The concept of universal suffrage confers the right to vote in an election on every person of legal voting age irrespective of their gender, beliefs, race, education, social status, etc. Voting  remains the primary means of political participation. The goal of any voting system is to establish the intent of each individual voter and translate those intents into a final tally or reality. Periodic elections and citizen participation in the electoral process are critical components of any successful democracy.

I wish to remind you that voting is both a constitutional right and a privilege. It is best to make use of that right instead of treating it with apathy. Voting is the first duty of democracy. Your vote is your voice and a representation of what you stand for and believe. It is a civic obligation that has far-reaching results, positively if applied well and vice versa. Voting in an election is a demonstration of your commitment and care for your country. The future of our country depends largely on the quality of leaders that emerge from any electoral process. But to be able to vote, you must be registered after meeting the basic eligibility criteria for registration which essentially is that you must have attained the age of 18 or above and you are ordinarily resident in the place where you register as that is where you will cast your vote.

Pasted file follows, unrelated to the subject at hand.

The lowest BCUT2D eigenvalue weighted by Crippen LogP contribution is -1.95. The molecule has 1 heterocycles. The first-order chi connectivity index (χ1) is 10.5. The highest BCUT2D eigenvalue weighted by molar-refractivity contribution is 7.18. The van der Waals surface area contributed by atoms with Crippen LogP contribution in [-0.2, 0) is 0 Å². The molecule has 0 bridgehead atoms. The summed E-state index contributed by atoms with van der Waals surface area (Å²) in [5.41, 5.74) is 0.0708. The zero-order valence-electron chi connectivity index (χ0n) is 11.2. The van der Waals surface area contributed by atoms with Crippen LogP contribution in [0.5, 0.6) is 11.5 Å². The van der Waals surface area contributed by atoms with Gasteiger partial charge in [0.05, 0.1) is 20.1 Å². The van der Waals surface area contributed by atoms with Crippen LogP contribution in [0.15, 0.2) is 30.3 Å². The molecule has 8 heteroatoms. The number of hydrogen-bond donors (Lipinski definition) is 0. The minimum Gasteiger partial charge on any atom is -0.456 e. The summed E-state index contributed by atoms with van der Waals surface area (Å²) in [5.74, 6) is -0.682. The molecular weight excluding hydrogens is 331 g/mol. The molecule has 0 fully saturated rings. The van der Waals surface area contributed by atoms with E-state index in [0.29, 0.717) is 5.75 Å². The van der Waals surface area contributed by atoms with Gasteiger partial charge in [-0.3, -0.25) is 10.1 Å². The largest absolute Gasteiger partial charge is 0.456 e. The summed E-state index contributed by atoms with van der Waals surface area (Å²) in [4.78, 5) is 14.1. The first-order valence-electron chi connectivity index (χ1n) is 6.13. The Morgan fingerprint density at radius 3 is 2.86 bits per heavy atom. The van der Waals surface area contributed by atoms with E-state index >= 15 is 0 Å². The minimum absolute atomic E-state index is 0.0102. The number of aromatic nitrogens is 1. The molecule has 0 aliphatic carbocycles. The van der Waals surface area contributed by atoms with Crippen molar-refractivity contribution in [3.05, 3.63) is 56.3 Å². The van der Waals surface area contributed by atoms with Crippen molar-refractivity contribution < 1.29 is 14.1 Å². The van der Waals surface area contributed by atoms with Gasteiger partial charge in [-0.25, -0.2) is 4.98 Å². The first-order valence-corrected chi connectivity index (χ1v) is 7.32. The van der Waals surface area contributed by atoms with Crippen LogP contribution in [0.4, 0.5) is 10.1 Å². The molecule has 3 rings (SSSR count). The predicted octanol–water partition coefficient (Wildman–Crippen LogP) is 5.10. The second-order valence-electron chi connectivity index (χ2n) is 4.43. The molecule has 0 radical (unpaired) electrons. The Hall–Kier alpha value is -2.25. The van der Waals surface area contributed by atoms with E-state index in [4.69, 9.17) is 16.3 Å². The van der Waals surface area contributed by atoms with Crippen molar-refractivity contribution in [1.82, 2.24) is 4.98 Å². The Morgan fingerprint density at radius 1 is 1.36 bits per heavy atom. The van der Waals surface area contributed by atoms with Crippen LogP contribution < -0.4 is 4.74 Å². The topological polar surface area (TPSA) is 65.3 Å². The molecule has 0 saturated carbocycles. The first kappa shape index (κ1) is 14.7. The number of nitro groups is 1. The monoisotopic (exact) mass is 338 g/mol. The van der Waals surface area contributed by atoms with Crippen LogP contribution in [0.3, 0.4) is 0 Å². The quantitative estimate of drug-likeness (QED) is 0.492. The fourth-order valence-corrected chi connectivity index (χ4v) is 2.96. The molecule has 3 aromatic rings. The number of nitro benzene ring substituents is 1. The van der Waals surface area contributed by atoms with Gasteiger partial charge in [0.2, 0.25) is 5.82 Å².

As at today, the 10th day of July in the year 2018, the 2019 general elections in Nigeria will commence on Saturday 16th February 2019 which is exactly 220 days away. Section 15(e) of the Third Schedule of the 1999 Constitution of the Federal Republic of Nigeria (as amended) gives the Independent National Electoral Commission (INEC) powers to arrange and conduct the registration of persons qualified to vote and prepare, maintain and revise the register of voters for the purpose of any election. INEC is further empowered and guided on how to carry out this very important activity by Sections 9 and 10 of the Electoral Law 2010 (as amended). Pursuant to this, INEC commenced the Continuous Voter Registration (CVR) exercise on 27th April, 2017 in all the 774 Local Government Offices across the country. The CVR is meant to cater for all those who turned 18 after the last registration exercise; those who for one reason or the other could not register in previous exercises; those who wish to transfer their points of registrations to other places and those who have lost their PVCs and require new ones. The importance of CVR cannot be overemphasized.